Addressing reporters for the first time since the recount election began, Senator Norm Coleman seemed to hint that he is bracing himself for the possibility of losing his seat.
"I'm not really agonizing about the outcome," said the Minnesota Republican. "Life goes on, regardless of what your job is. I certainly love what I do. If I can keep doing it, I'll be thrilled, and if not, I'm sure I'll do something else."
The remarks, delivered to a local Fox affiliate, were preceded by a declaration from the Senator that he was confident he will ultimately win his election against challenger Al Franken. Hours later, however, the state's canvassing board closed one of Coleman's few remaining paths to victory, dismissing the Senator's attempt to re-argue 16 disputed ballots.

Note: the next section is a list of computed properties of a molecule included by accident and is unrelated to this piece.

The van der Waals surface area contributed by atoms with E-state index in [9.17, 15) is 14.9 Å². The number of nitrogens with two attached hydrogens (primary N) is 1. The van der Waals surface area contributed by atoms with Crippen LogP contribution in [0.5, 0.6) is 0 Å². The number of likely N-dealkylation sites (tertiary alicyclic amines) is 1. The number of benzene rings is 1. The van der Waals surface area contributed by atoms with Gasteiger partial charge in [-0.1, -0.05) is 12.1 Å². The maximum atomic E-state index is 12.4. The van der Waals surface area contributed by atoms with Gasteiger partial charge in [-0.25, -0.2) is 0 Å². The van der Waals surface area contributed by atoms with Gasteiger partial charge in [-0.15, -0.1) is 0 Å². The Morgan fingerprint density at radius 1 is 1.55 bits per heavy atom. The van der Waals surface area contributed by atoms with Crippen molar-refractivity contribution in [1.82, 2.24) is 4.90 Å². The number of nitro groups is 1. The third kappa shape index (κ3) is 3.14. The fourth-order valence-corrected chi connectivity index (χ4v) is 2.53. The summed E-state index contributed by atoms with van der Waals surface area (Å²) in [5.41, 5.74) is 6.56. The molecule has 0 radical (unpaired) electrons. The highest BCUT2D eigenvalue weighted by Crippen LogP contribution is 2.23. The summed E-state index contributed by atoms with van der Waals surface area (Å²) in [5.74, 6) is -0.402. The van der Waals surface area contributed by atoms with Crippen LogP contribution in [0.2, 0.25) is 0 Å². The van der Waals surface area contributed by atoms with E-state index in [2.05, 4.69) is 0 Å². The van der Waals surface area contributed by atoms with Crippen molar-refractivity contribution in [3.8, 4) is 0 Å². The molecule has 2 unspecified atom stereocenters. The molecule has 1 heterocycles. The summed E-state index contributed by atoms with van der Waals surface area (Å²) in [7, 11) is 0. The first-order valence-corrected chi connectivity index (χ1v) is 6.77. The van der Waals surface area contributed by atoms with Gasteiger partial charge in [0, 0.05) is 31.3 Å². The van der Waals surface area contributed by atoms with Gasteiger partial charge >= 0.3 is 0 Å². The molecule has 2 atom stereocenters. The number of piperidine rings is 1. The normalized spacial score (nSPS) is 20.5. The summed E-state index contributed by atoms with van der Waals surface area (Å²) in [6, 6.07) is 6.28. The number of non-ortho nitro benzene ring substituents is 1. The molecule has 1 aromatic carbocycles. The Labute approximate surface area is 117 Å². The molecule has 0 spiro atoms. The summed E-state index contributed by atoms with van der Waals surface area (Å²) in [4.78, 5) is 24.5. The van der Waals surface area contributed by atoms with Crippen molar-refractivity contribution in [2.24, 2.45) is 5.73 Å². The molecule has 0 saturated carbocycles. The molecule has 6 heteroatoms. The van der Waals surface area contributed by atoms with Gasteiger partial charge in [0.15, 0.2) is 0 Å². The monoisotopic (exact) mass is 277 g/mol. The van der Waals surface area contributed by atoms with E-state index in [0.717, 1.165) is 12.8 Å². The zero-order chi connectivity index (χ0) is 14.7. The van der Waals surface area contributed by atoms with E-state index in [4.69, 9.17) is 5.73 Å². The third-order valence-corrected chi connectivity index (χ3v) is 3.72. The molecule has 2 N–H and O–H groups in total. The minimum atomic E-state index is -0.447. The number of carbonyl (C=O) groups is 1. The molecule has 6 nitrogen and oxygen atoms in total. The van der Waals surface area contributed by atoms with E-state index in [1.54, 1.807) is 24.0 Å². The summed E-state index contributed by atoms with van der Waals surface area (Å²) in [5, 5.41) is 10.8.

Currently, the Minnesota Republican finds himself trailing Franken by a reported 48 votes out of 2.9 million cast on Election Day. In order to reverse the tide, Coleman's campaign is launching a campaign against over two remaining piles of votes. There are roughly 34 ballots that they contest contain clerical errors. More significantly, they have alleged that 130 or so ballots were counted twice. There is little evidence of the latter.
On Election Day, some voters had to use a second ballot after the first one could not be properly scanned through machines. But during the recount process the total numbers of votes in each county lined up with the number cast on November 4 -- suggesting that nothing was counted twice. The state Supreme Court will decide on this matter on Tuesday. Shortly after the New Year it will also rule on what to do with the approximately 1,600 wrongfully rejected absentee ballots that, if included, would likely benefit Franken.
"I feel fairly confident," Coleman told the local Fox affiliate. "The numbers look good to us. Certainly there's uncertainty. I'm not worried about it. I've done everything I can do."